Niall Ferguson has been catching a lot of flak from the coolest kids on the Internet’s economic block for his Newsweek cover story arguing that we should fire Barack Obama. The DailyBeast, Newsweek’s online parent, commendably links to most of the critics.
The statement that has attracted the most criticism is this one:
The president pledged that health-care reform would not add a cent to the deficit. But the CBO and the Joint Committee on Taxation now estimate that the insurance-coverage provisions of the ACA will have a net cost of close to $1.2 trillion over the 2012–22 period.
Ferguson’s critics argue that this is an unfair criticism of Obamacare because it elides two different things: Obama’s projections of the overall effects of his health-care reforms and the cost of the insurance-coverage provisions.
“You cannot factor in the insurance costs while ignoring revenue anymore than you can argue that you lost money on a beer-run because you didn't include the fact that people paid you back,” Dylan Beers writes at Politico.
Joe Weisenthal at Business Insider has an even more detailed version of this critique, as well as an attack on Ferguson’s response—Weisenthal calls it an “embarrassing defense”—to his critics.
But Ferguson has a very good point that many of his critics are overlooking.
The ACA’s insurance coverage provisions do indeed add to the budget deficit. It then attempts to “pay for” these through a combination of new taxes, fees, spending cuts and cost-reductions. (Related: )
I think it is fair enough to argue that increased expenditures paid for by new taxes and fees are the equivalent of deficit increases. But to understand why that is the case, you have to understand the reason people worry about the deficit in the first place.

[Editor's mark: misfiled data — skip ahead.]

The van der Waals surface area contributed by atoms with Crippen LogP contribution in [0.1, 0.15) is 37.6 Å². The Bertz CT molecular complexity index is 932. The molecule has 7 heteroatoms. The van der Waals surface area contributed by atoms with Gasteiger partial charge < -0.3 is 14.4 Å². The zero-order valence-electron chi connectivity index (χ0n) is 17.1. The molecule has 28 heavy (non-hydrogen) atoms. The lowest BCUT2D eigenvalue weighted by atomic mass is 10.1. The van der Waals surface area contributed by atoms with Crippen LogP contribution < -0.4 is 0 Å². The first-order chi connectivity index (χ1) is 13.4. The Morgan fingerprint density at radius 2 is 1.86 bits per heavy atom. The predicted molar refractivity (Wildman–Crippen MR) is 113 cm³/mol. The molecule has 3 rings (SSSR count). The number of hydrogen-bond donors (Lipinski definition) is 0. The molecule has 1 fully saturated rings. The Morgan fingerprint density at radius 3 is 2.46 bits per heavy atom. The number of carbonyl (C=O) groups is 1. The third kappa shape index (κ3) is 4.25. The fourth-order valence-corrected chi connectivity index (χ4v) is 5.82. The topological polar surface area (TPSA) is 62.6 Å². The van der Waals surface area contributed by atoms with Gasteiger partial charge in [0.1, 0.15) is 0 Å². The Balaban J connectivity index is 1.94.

The primary critique of budget deficits is that they create debt obligations that will have to be paid for by tax increases on future generations. But the ACA creates new government obligations and pays for them (in part) with tax increases immediately. That is just debt in fast-forward. It inflicts immediately the very harm—higher taxes—that deficit-spending supposedly inflicts in the future.
In other words, the problem with deficit spending is not the “deficit” part but the “spending” part. When the government pays for its spending through taxes, the private sector’s loss is immediate. Government reduces the financial resources available to the private sector and directs them toward its goals. The goals of the private sector are left unmet so that the goals of the politicians can be accomplished. When the government pays for its programs through debt, the private sector’s loss is deferred until the government decides to collect higher taxes in the future to repay the debt (which, to be frank, may never, ever happen). (Related: Why Caution on Foreclosures May Cost Obama the Election)
When Obama promised that the ACA would not add to the deficit, many Americans likely thought this meant that future generations would not labor under a greater burden to pay for government programs under his plan. They believed that the “savings” in the plan—cost reductions through greater efficiencies in the delivery of health care—would “pay for” added expenditures. In short, they thought being “deficit neutral” meant not creating additional burdens on present and future generations. (Related: 5 Reasons Ayn Rand Is Bad for Business.)
Ferguson was pointing out that this isn’t true. Thanks to the ACA, the American people will pay substantially more in taxes to the government. It inflicts exactly what people fear about deficit spending—only it does it right away.- by CNBC.com senior editor John Carney
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